## Thursday, August 13, 2020

### Heisenberg's Uncertainty Principle Applied to Fencing

Greetings,

Some first things that need to be established. I am not a physicist, I have not studied physics save for a little dabbling in Aristotelian Physics to greater understand Renaissance thought. So with this in mind my approach to using Heisenberg's Uncertainty Principle is going to be a little "popularist" and a little "generic". Please do not try to argue the physics of the situation, I am taking something from one field and applying it to another where I believe it fits. The inspiration for this came from watching a movie from another entirely different field, "The Catcher Was a Spy" in which the theory was used in a similar way to explain something not to do with physics.

"[Heisenberg's Uncertainty Principle] is any of a variety of mathematical inequalities asserting a fundamental limit to the precision with which the values for certain pairs of physical quantities of a particle, such as position, x, and momentum, p, can be predicted from initial conditions. Such variable pairs are known as complementary variables or canonically conjugate variables, and, depending on interpretation, the uncertainty principle limits to what extent such conjugate properties maintain their approximate meaning, as the mathematical framework of quantum physics does not support the notion of simultaneously well-defined conjugate properties expressed by a single value. The uncertainty principle implies that it is in general not possible to predict the value of a quantity with arbitrary certainty, even if all initial conditions are specified."
(https://en.wikipedia.org/wiki/Uncertainty_principle)

"I thought this was a fencing blog. What am I doing reading about physics?" This is probably what's going through your mind as you read the previous quote. The thing that needs noting about Heisenberg's Uncertainty Principle is that it can be applied to fields outside those of quantum mechanics and even physics. Or at least a certain basis of the Principle can be applied to these things. It is that last part which is most interesting, "it is in general not possible to predict the value of a quantity with arbitrary certainty, even if all initial conditions are specified."(https://en.wikipedia.org/wiki/Uncertainty_principle). Here, it is used as a "framing device".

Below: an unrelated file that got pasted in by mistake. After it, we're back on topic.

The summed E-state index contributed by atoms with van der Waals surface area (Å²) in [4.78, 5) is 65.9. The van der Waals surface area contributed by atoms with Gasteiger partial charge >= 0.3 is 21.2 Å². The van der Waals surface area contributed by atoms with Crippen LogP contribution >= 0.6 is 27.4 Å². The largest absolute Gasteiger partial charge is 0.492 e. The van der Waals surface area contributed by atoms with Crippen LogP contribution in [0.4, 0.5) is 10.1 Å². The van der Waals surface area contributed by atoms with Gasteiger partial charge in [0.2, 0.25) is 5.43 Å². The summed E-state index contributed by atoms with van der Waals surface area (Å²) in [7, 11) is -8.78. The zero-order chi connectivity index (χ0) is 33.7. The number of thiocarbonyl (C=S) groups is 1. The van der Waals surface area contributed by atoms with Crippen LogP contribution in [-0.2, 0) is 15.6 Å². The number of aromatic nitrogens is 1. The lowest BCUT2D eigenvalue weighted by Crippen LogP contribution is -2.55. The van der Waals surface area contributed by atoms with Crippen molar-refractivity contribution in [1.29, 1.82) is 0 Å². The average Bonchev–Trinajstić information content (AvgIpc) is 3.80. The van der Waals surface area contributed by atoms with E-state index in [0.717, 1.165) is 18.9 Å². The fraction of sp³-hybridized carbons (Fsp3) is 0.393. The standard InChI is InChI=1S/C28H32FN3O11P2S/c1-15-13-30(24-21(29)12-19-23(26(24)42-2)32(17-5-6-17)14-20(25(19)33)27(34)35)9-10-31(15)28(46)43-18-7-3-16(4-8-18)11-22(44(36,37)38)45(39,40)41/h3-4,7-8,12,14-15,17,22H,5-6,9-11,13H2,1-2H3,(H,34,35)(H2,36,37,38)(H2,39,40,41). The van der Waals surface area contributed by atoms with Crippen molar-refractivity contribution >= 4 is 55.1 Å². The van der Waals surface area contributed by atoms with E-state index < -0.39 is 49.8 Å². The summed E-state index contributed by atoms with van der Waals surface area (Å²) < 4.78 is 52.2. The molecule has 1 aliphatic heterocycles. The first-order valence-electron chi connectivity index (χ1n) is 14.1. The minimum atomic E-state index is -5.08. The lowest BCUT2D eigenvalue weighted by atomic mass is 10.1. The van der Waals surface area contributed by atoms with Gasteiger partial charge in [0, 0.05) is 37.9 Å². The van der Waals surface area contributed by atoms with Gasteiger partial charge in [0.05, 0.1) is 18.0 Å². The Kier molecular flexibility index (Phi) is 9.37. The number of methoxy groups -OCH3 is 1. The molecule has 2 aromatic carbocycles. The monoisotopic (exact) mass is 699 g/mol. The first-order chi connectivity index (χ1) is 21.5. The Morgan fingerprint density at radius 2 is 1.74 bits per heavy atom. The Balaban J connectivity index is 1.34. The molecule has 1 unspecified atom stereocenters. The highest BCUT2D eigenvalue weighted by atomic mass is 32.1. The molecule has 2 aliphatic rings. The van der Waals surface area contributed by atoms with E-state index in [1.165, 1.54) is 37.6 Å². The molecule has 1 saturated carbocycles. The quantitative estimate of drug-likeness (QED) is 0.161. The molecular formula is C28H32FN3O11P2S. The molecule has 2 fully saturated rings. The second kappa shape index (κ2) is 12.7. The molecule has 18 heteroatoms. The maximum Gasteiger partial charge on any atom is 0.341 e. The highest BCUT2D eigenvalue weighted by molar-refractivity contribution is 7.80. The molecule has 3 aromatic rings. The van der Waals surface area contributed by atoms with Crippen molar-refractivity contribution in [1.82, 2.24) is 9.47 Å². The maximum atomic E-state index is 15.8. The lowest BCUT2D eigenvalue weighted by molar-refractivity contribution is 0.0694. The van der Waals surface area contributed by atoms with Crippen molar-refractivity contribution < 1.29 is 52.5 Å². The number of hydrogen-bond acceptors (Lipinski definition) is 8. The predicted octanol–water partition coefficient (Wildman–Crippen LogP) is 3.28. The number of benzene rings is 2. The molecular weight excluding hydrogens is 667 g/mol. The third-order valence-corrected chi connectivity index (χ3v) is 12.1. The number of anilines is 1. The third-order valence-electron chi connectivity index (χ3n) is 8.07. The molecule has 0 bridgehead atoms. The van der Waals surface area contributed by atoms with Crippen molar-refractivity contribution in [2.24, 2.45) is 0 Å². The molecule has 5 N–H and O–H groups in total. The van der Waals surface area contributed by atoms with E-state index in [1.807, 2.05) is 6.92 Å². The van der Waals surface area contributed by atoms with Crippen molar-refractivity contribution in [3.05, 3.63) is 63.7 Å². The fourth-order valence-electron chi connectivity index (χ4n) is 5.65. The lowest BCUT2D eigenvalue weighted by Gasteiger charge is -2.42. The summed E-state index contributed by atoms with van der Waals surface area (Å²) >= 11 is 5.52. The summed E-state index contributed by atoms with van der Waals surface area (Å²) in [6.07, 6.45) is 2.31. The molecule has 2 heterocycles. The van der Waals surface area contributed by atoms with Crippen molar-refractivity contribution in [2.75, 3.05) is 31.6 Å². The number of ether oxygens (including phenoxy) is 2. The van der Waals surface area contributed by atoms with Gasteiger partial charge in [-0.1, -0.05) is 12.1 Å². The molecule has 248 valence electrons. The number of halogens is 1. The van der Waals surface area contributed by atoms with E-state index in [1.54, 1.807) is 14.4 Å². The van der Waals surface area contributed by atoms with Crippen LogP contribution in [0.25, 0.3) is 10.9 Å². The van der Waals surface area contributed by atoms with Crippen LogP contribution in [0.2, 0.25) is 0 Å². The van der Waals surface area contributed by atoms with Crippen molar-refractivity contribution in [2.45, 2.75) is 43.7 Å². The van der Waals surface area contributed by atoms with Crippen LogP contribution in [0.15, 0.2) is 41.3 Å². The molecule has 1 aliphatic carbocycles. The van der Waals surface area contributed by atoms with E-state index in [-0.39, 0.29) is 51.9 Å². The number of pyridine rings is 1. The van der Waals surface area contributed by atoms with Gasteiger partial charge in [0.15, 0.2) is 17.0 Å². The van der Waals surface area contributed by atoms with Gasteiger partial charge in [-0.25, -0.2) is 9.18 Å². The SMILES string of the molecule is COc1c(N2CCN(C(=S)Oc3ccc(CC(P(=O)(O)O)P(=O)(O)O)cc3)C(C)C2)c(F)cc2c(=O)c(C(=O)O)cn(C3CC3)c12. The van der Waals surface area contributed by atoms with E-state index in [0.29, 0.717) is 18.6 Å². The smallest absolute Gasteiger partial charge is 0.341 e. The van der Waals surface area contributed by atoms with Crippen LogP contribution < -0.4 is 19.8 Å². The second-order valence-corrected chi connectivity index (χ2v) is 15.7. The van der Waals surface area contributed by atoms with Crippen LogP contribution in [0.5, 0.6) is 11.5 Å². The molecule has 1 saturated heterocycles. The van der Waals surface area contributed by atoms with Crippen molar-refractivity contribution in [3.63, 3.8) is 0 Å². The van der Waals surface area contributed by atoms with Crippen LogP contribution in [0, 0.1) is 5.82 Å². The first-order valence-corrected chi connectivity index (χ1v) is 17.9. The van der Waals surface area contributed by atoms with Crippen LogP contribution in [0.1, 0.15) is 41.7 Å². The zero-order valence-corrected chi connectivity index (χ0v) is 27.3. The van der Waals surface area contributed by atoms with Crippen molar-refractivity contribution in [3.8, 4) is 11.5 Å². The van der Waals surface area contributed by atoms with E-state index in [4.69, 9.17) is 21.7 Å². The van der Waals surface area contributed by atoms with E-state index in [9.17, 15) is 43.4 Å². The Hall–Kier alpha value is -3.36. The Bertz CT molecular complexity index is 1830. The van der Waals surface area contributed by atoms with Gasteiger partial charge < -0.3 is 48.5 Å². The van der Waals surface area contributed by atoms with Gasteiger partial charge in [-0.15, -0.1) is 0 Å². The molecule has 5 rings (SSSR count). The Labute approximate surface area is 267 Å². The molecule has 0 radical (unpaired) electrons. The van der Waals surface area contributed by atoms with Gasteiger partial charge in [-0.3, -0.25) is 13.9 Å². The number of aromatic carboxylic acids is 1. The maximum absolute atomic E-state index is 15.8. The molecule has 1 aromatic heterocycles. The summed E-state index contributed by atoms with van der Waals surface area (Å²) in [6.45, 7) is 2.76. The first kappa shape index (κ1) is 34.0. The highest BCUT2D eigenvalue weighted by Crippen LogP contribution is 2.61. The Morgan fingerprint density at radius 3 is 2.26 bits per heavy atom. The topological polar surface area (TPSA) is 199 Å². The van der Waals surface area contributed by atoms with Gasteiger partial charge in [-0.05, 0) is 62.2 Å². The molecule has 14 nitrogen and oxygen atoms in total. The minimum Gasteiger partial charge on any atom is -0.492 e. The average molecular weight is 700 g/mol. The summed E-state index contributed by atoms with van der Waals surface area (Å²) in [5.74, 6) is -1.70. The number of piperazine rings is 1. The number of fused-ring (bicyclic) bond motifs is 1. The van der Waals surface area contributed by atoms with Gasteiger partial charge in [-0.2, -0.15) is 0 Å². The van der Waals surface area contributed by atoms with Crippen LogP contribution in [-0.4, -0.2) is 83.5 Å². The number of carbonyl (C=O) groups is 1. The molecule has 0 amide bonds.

In regard to fencing there are details given about techniques. These are based on the actions of what an opponent will do in response to the action of the fencer. Indeed, other actions are established on what the fencer is only able to do from that particular position.

Other techniques are detailed, these are based upon how a weapon will move. Others are founded on actions of the opponent. Some actions are established on the action of the fencer, intended to make the opponent move their weapon, thus produce the moving weapon.

Further admonitions assert, a fencer will act from a particular position in response to the action of the fencer and will move their weapon in a particular way. So prediction is made based upon both the position and the action. Indeed the same can be said that a fencer can be predicted to move in a particular way from a particular position with or without stimulus, according to what the texts teach us.

According to the Uncertainty Principle, none of this is possible. As it has been previously presented,  such predictions cannot be made based upon such initial conditions when they are specified. A fencer may not execute the action predicted by the text, so the fencer has to respond in a different way. The fencer actually had no idea how an opponent will respond to any action they might make. All they can do is assess the probability of the response of the opponent.

The fencer must work on a probability matrix based on what they have observed of the opponent, but they can never be 100% sure of any action of the opponent, regardless of what information they have. Reading the opponent is vital in assessing this probability of what an opponent may do. The fencer should never be so sure that they think they know exactly what the opponent must do. The opponent always has options which are not planned for.

Cheers,

Henry.

[Edited for clarity: 20/08/2020]